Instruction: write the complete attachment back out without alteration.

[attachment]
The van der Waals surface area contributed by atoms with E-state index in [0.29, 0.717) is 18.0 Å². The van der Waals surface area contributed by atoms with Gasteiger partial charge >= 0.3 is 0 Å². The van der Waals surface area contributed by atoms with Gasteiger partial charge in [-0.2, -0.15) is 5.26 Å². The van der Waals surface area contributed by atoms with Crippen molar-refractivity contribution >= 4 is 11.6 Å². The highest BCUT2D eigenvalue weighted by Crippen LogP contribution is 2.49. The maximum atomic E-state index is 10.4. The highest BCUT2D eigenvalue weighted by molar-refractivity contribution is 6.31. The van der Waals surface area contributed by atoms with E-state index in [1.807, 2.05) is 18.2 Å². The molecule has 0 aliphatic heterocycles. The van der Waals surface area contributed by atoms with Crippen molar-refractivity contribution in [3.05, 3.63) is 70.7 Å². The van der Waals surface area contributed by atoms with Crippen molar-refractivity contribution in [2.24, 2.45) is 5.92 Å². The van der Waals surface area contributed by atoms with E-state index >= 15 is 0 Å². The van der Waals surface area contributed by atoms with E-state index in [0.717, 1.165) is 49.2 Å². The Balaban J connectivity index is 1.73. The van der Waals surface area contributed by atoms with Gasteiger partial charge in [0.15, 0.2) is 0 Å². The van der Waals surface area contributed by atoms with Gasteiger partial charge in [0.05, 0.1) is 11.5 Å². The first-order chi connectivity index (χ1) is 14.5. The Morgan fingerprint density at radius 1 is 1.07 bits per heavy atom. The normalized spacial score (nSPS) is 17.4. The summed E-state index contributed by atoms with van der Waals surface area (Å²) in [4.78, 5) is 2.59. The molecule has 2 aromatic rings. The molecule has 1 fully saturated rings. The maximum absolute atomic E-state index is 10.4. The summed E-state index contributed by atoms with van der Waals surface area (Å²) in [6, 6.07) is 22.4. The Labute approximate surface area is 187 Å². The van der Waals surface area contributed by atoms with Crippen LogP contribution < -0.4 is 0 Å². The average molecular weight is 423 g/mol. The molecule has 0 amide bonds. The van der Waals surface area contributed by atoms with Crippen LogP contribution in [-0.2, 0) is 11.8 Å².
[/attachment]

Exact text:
The van der Waals surface area contributed by atoms with E-state index in [0.29, 0.717) is 18.0 Å². The van der Waals surface area contributed by atoms with Gasteiger partial charge >= 0.3 is 0 Å². The van der Waals surface area contributed by atoms with Gasteiger partial charge in [-0.2, -0.15) is 5.26 Å². The van der Waals surface area contributed by atoms with Crippen molar-refractivity contribution >= 4 is 11.6 Å². The highest BCUT2D eigenvalue weighted by Crippen LogP contribution is 2.49. The maximum atomic E-state index is 10.4. The highest BCUT2D eigenvalue weighted by molar-refractivity contribution is 6.31. The van der Waals surface area contributed by atoms with E-state index in [1.807, 2.05) is 18.2 Å². The molecule has 0 aliphatic heterocycles. The van der Waals surface area contributed by atoms with Crippen molar-refractivity contribution in [3.05, 3.63) is 70.7 Å². The van der Waals surface area contributed by atoms with Crippen molar-refractivity contribution in [2.24, 2.45) is 5.92 Å². The van der Waals surface area contributed by atoms with E-state index >= 15 is 0 Å². The van der Waals surface area contributed by atoms with E-state index in [0.717, 1.165) is 49.2 Å². The Balaban J connectivity index is 1.73. The van der Waals surface area contributed by atoms with Gasteiger partial charge in [0.15, 0.2) is 0 Å². The van der Waals surface area contributed by atoms with Gasteiger partial charge in [0.05, 0.1) is 11.5 Å². The first-order chi connectivity index (χ1) is 14.5. The Morgan fingerprint density at radius 1 is 1.07 bits per heavy atom. The normalized spacial score (nSPS) is 17.4. The summed E-state index contributed by atoms with van der Waals surface area (Å²) in [4.78, 5) is 2.59. The molecule has 2 aromatic rings. The molecule has 1 fully saturated rings. The maximum absolute atomic E-state index is 10.4. The summed E-state index contributed by atoms with van der Waals surface area (Å²) in [6, 6.07) is 22.4. The Labute approximate surface area is 187 Å². The van der Waals surface area contributed by atoms with Crippen LogP contribution < -0.4 is 0 Å². The average molecular weight is 423 g/mol. The molecule has 0 amide bonds. The van der Waals surface area contributed by atoms with Crippen LogP contribution in [-0.2, 0) is 11.8 Å².